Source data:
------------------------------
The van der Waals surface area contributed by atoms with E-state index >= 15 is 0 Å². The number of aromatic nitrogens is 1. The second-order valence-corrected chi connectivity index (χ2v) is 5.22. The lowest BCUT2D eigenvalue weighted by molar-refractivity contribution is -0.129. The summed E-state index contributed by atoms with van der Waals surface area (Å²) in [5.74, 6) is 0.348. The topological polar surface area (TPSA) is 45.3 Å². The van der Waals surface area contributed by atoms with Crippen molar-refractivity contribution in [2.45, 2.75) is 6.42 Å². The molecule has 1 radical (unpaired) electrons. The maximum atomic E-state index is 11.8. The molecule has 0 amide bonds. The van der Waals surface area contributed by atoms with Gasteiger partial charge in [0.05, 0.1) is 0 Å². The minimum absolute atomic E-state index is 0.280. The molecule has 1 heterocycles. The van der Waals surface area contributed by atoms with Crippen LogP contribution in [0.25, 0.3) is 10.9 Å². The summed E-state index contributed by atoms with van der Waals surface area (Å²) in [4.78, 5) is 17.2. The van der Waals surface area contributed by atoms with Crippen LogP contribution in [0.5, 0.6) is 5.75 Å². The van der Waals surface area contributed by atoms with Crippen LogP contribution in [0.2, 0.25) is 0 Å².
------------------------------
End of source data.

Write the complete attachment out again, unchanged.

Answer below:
The van der Waals surface area contributed by atoms with E-state index >= 15 is 0 Å². The number of aromatic nitrogens is 1. The second-order valence-corrected chi connectivity index (χ2v) is 5.22. The lowest BCUT2D eigenvalue weighted by molar-refractivity contribution is -0.129. The summed E-state index contributed by atoms with van der Waals surface area (Å²) in [5.74, 6) is 0.348. The topological polar surface area (TPSA) is 45.3 Å². The van der Waals surface area contributed by atoms with Crippen molar-refractivity contribution in [2.45, 2.75) is 6.42 Å². The molecule has 1 radical (unpaired) electrons. The maximum atomic E-state index is 11.8. The molecule has 0 amide bonds. The van der Waals surface area contributed by atoms with Gasteiger partial charge in [0.05, 0.1) is 0 Å². The minimum absolute atomic E-state index is 0.280. The molecule has 1 heterocycles. The van der Waals surface area contributed by atoms with Crippen LogP contribution in [0.25, 0.3) is 10.9 Å². The summed E-state index contributed by atoms with van der Waals surface area (Å²) in [4.78, 5) is 17.2. The van der Waals surface area contributed by atoms with Crippen LogP contribution in [0.5, 0.6) is 5.75 Å². The van der Waals surface area contributed by atoms with Crippen LogP contribution in [0.2, 0.25) is 0 Å².